After walking across the stage of Agganis Arena in May and receiving my diploma from Emerson College, my post-graduation plans were to snap photos under the blooming cherry blossoms in Boston’s Public Garden, grab my favorite lobster rolls for lunch, and board one of those loud, colorful duck boats—cap and gown and all—to tour the city I’ve called home these past few years one last time.
I’ve dreamt about this day since I was a freshman, and sadly, now it will continue to stay a dream.
Emerson College Los Angeles Center, where I and approximately 200 others were spending our last semester at, announced March 13 that the remainder of spring classes would be conducted entirely online in response to widespread cases of the novel COVID-19, a respiratory illness commonly referred to as Coronavirus. Students were instructed to vacate the Hollywood campus within a week and return home for the rest of the academic year.
In a matter of hours, seniors bid farewell to their college careers two months too soon. Out went sitting at the fire pit with friends and talking late into the night, stopping by IXLB Dimsum Eats before rushing to our internships, and hiking the hills of L.A. as a way to relax after a long week of working and studying.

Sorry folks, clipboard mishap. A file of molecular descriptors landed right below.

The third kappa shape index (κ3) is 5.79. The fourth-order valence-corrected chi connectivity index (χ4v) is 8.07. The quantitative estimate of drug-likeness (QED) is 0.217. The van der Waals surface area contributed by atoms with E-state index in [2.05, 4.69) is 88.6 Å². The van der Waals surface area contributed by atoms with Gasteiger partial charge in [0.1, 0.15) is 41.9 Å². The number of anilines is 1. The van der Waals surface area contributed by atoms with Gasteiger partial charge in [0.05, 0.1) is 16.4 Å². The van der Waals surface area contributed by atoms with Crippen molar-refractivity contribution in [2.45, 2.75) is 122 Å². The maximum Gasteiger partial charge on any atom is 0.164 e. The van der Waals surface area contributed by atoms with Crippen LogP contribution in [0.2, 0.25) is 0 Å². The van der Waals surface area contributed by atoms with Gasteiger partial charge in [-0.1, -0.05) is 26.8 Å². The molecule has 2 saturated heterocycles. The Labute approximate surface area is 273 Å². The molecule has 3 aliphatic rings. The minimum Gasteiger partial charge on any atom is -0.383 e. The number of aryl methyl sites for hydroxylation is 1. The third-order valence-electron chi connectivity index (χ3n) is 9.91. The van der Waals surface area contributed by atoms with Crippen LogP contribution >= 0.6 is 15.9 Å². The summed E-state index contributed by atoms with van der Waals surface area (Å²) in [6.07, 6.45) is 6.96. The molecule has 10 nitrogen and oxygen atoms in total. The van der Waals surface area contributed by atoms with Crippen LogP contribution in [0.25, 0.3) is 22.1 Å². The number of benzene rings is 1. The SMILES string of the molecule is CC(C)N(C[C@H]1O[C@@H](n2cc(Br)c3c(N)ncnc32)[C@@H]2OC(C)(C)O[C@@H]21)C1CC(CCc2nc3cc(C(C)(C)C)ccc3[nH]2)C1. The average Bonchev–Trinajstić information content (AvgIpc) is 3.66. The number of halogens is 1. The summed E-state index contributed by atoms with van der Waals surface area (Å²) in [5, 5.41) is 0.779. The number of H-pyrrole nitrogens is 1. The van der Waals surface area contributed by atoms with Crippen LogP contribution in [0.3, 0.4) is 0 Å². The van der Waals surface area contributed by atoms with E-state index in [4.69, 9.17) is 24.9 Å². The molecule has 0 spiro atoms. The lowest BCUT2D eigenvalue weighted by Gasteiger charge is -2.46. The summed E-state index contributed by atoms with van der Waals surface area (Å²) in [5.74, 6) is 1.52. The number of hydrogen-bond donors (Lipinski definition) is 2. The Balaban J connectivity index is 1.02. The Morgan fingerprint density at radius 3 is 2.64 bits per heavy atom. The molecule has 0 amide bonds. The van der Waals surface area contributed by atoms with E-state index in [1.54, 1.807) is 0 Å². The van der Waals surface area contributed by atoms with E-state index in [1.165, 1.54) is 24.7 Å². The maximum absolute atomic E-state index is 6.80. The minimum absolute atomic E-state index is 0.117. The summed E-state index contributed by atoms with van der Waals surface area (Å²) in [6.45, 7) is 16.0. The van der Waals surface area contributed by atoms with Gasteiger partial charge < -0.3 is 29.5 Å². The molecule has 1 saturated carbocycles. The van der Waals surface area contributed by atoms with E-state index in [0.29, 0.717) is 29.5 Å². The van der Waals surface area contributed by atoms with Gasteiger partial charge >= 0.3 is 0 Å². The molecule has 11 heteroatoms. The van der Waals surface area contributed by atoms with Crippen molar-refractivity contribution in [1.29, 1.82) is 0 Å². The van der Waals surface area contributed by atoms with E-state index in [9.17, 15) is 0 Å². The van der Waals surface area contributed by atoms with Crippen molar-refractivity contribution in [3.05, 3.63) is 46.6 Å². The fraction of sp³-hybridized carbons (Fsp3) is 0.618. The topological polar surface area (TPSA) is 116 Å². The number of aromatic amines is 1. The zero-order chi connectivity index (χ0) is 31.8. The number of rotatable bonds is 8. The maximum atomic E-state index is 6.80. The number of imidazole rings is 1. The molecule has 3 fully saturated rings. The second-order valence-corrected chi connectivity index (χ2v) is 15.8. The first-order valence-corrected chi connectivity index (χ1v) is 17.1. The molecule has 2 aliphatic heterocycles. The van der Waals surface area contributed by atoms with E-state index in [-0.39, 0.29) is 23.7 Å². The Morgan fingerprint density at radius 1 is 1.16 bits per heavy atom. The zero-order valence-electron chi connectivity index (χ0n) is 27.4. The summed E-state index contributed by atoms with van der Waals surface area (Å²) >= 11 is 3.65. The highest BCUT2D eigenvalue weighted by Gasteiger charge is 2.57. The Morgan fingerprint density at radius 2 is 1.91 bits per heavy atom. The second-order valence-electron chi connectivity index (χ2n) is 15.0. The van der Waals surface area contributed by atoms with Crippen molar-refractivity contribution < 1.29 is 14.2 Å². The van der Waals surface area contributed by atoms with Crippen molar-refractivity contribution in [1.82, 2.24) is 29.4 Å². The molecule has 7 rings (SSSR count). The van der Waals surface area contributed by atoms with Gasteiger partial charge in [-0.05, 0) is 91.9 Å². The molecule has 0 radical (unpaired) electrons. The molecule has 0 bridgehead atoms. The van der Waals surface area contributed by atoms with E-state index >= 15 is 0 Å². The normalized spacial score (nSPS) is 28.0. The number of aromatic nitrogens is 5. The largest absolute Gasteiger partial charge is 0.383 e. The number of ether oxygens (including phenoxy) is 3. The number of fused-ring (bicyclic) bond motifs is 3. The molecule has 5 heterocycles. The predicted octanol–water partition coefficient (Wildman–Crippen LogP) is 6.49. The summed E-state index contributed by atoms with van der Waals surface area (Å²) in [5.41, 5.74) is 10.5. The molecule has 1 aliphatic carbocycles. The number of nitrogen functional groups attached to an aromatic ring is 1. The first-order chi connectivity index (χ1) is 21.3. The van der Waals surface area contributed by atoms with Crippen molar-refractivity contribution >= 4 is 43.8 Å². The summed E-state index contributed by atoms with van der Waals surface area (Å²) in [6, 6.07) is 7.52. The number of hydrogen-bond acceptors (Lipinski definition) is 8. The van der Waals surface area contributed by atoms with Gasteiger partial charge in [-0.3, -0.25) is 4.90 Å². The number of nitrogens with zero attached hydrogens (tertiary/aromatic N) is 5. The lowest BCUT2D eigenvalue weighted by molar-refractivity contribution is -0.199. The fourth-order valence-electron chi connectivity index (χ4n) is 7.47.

Then came the dreadful but expected news that commencement would not be happening.
“Regretfully, I write to you today to inform you that Undergraduate and Graduate Commencement Weekend activities and events, scheduled for Saturday, May 9 and Sunday, May 10, will in fact be postponed this year,” President Lee Pelton wrote in an email to the college community on March 24. “While the traditional exercises will be postponed, I want you to know that we are committed to celebrating this year’s graduating class, and the College is exploring ways to honor the achievements of the Class of 2020.”
Even with President Pelton’s promise of a virtual ceremony and potential in-person event this Fall, these uncertain times mean that nothing is guaranteed. And there is no one to blame for the situation, really.
According to the California Department of Public Health, there are currently 5,763 positive cases of Coronavirus in the state, and the number is predicted to rise exponentially in the coming weeks. Testing kits are a rare commodity, a vaccine for the virus is nowhere to be found, and the supermarket aisles are astonishingly empty. The school’s actions in the middle of this pandemic are nothing short of necessary, but that doesn’t mean it hurts any less.
Although what’s happening is depressing and heartbreaking, there’s some comfort in knowing that what I’m feeling resonates with all the other seniors as well. We’re in this together, just like we were when we first moved into Little Building as wide-eyed freshmen. Commencement or not, we did it — and nothing can take away the memories we’ve made or the accomplishments we’ve achieved along the way.
So even though I won’t be getting on that duck boat in May and going out with a quack, I’m glad I’ll still be finishing this chapter with the pack.